It's the Law: Cable and satellite TV should be available to condominium owners

Q: I live in a condominium. The board of directors has voted to provide bulk cable television service to owners as part of the condominium budget. I do not want cable and especially not the cable provider selected by the board. Is there anything I can do?

A: As cable television service became more available, condominiums attempted to provide cable television service as a common expense. Prior to 1991, the Division of Florida Land Sales, Condominiums and Mobile Home opined that a condominium association could not properly include cable television service as part of the condominium budget.

In 1991 the legislature amended the Condominium Act to specifically allow cable television service as a common expense. The statutory amendment provided that cost of a master antenna television or franchised cable television service pursuant to a bulk contract would be deemed a common expense if so provided in the declaration of condominium. If the declaration did not so provide, bulk cable television service could still be contracted by the board of directors and it would be a common expense if designated as such in that contract.

By allowing cable television to be a common expense, owners paid for bulk cable service in the same proportion that they paid other common expenses. A number of owners felt this was unfair and that cable television service should be paid on a per unit basis, even where maintenance assessments were based on size of the unit or otherwise.

In 1998, the legislature again amended the Condominium Act to provide that if the board of directors enters a contract for bulk cable television service and the declaration does not provide that such service will be a common expense, the cost is allocated on a per unit basis rather than a percentage basis. The law even provides that if a contract was entered before its effective date and the cost was not divided equally among all unit owners, internal allocation of the cost could be made on an equal basis by vote of a majority of the voting interests present at a regular or special meeting of the association.

The statute provides associations with an opportunity to obtain cable television service. That service must be obtained in accordance with the declaration of condominium, where the declaration addresses cable television. If the declaration does not include provisions addressing cable television, the board of directors can arrange for bulk service with the cost allocated on a per unit basis.

There was some concern that either condominium associations would add a surcharge to the cable television rates or the cable company itself would charge condominiums a higher than usual rate. In 1981, the legislature adopted a statute that made it illegal for any resident of a condominium, whether tenant or owner, to be denied access to any available franchised or licensed cable television service. The statute also provides no condominium resident can be required to pay anything more for service than charges normally paid by single family homes within the same franchised or licensed area, except for installation charges and other charges agreed to between the resident and the cable service provider.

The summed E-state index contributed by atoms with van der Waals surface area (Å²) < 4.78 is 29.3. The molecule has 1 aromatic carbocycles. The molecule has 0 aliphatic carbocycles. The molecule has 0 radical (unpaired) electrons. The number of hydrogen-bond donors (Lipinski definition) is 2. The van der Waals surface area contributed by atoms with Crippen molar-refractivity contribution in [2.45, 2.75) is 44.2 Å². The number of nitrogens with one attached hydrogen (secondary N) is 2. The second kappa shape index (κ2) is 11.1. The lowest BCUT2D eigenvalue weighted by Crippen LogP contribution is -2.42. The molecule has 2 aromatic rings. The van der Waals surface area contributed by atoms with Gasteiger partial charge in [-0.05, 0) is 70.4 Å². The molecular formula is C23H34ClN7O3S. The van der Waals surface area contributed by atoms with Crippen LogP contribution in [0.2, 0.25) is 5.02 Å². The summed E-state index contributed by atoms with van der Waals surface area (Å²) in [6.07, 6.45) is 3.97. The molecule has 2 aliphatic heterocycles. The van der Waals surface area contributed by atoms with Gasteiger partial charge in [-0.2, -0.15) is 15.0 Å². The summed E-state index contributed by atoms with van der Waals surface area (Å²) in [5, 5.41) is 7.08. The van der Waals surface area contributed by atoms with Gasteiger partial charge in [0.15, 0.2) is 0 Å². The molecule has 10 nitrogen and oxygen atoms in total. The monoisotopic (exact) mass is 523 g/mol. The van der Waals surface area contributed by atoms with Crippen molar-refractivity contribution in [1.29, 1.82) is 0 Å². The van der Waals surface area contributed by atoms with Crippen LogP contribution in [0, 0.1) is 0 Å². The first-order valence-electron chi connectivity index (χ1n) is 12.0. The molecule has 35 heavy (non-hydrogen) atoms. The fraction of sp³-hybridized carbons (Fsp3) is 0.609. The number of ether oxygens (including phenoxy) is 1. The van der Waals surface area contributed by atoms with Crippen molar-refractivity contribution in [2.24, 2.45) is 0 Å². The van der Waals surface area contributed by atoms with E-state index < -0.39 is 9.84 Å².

That statute should allow you to obtain cable television service from the provider of your source, although you may have to pay installation and related charges that might make obtaining that service unattractive.

If you are still unhappy with available cable services, the Federal Telecommunications Act of 1996 and rules adopted by the Federal Communications Commission provide that all condominium units are entitled to install satellite television dishes that are less than one meter in diameter. Although the condominium association can adopt rules regulating such antennas, the rules cannot unreasonably delay or prevent installation, maintenance or use, unreasonably increase cost of installation, maintenance or use, or preclude reception of an acceptable quality signal. The rule applies to owners. It also applies to tenants where the tenant has an exclusive use area, such as a balcony or patio.

Both Florida and Federal governments have gone to great lengths to insure availability of cable and satellite television services. Nevertheless, some associations may refuse to abide by the applicable law. I recommend you discuss your circumstances with an experienced attorney for specific advice concerning options in your case.

William G. Morris is an attorney with offices at 247 North Collier Boulevard on Marco Island, Florida. His practice covers a broad range of subjects, including civil litigation, real estate, business and corporate law, estate planning and probate, domestic relations and contracts. He writes this column periodically with respect to legal matters that frequently affect non-lawyers. The information contained in this column is not intended as legal advice and, of necessity, is generalized. For questions about specific circumstances, the reader should consult a qualified attorney.


William G. Morris is a lawyer with offices at 247 N. Collier Blvd., Marco Island. The column is not intended to be legal advice for specific circumstances. General questions can be sent by e-mail to or by fax to (239) 642-0722. Read other columns at

© 2007 All rights reserved. This material may not be published, broadcast, rewritten or redistributed.

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